Blog by Keen intern Sarris Balcerzak based on April Slaughter’s book Ghosthunting Texas.
As a young child, April Slaughter, author of Ghosthunting Texas, would request to go to local cemeteries rather than normative childhood venues…you know, like playgrounds. She claims they left her feeling tranquil and curious about their mysterious histories.
In truth, cemeteries have always held historical artifacts that anyone paying attention would find interesting. In certain places of the world, people spend full days touring graveyards. In Edinburgh, Scotland, for instance, you can find many of the names for the Harry Potter series on headstones. As a young girl, J.K. Rowling too would explore the cemeteries.
By nature people associate cemeteries with ghosts for the obvious reasons, says April, and it makes sense that the place with the most dead is a prime haunted spot. But Dabbs Cemetery in Frankston, Texas has a new story, one that isn’t as commonplace as death.
An east Texas historian and author, Bob Bowman, claimed that a man who was mistaken for dead was buried alive in this cemetery. This would be enough, but the story doesn’t stop there. The guy dug himself out…then on his way back home died.
Now, let’s stop to examine the realistic scenario here. What do you do when a man you thought was dead is found dug out and dead on the way home? (Wouldn’t that be a great Family Feud question?) Well, naturally the general public was a little bit spooked. In an effort to make sure this incident would not happen a second time, the locals “constructed a cage of wooden stakes directly above his burial site.”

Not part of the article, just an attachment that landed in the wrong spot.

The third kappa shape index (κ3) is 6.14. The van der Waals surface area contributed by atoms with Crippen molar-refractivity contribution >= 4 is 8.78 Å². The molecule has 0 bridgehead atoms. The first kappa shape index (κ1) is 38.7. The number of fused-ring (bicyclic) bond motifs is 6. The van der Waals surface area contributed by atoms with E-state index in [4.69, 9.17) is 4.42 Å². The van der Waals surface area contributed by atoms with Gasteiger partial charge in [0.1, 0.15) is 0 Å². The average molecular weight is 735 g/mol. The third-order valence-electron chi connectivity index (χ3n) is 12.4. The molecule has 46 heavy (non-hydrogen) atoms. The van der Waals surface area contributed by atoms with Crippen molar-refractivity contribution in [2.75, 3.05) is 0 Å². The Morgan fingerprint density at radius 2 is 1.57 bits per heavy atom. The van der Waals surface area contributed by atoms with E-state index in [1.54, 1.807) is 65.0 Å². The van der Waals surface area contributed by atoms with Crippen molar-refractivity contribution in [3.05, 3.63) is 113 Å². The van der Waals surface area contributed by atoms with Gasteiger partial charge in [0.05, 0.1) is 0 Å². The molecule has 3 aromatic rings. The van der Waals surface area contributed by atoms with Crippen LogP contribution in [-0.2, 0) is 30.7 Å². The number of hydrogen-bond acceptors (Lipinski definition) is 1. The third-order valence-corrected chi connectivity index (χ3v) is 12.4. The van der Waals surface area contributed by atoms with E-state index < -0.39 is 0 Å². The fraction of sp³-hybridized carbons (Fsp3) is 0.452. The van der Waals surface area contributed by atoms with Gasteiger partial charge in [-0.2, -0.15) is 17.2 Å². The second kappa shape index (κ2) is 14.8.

Currently there are many accounts of shady activity at the graveyard: a woman in a white dress, fast inexplicable shadows, these things give people the scare they had hoped for and they leave in a hurry.
So, April Slaughter and her husband ventured up the unpaved road to Dabbs to see for themselves. What they encountered was a segregated graveyard, with unmarked and unruly grass marking the African American side and nicer head stones and a trimmed lawn marking the Caucasian side.
April and Allen started on the unkept side of the yard where April felt a definitive presence. She pressed record on the digital recorder and asked, “Is anyone here with us that is willing to say hello?” The playback revealed a small girl and a heavily southern male voice, both of which sounded welcoming. April and Allen walked around the cemetery recording. They heard approaching footsteps that were not their own.
April suggests that not all graveyards are haunted simply because of dead people or in the case of the buried-alive man, traumatic stories. Sometimes people don’t stick around after death, clearly there were a few spirits hanging around Dabbs, but don’t be discouraged if every graveyard you encounter isn’t a mosh pit of ghosts. Take a voice recorder, ask some simply friendly questions, wait for the playback, and if all else fails enjoy the silence the cemetery has to offer.
For more stories, check out April Slaughter’s book Ghosthunting Texas.